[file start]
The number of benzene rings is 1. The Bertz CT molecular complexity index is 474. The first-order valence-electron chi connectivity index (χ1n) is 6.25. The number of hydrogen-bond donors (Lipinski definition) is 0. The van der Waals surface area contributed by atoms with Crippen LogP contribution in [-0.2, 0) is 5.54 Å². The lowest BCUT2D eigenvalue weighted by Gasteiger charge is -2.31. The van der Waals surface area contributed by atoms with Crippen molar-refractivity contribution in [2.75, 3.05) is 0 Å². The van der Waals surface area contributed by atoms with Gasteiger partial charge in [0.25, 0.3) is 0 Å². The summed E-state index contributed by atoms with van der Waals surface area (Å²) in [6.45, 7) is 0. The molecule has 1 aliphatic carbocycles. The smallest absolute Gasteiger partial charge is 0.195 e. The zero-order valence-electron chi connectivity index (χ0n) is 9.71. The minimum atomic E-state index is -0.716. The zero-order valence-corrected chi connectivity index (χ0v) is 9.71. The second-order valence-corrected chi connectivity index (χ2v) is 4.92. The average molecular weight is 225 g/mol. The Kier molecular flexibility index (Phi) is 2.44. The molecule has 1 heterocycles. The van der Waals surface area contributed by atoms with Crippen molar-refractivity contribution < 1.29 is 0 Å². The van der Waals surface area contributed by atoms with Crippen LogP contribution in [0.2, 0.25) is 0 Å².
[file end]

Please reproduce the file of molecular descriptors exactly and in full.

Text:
The number of benzene rings is 1. The Bertz CT molecular complexity index is 474. The first-order valence-electron chi connectivity index (χ1n) is 6.25. The number of hydrogen-bond donors (Lipinski definition) is 0. The van der Waals surface area contributed by atoms with Crippen LogP contribution in [-0.2, 0) is 5.54 Å². The lowest BCUT2D eigenvalue weighted by Gasteiger charge is -2.31. The van der Waals surface area contributed by atoms with Crippen molar-refractivity contribution in [2.75, 3.05) is 0 Å². The van der Waals surface area contributed by atoms with Gasteiger partial charge in [0.25, 0.3) is 0 Å². The summed E-state index contributed by atoms with van der Waals surface area (Å²) in [6.45, 7) is 0. The molecule has 1 aliphatic carbocycles. The smallest absolute Gasteiger partial charge is 0.195 e. The zero-order valence-electron chi connectivity index (χ0n) is 9.71. The minimum atomic E-state index is -0.716. The zero-order valence-corrected chi connectivity index (χ0v) is 9.71. The second-order valence-corrected chi connectivity index (χ2v) is 4.92. The average molecular weight is 225 g/mol. The Kier molecular flexibility index (Phi) is 2.44. The molecule has 1 heterocycles. The van der Waals surface area contributed by atoms with Crippen molar-refractivity contribution < 1.29 is 0 Å². The van der Waals surface area contributed by atoms with Crippen LogP contribution in [0.2, 0.25) is 0 Å².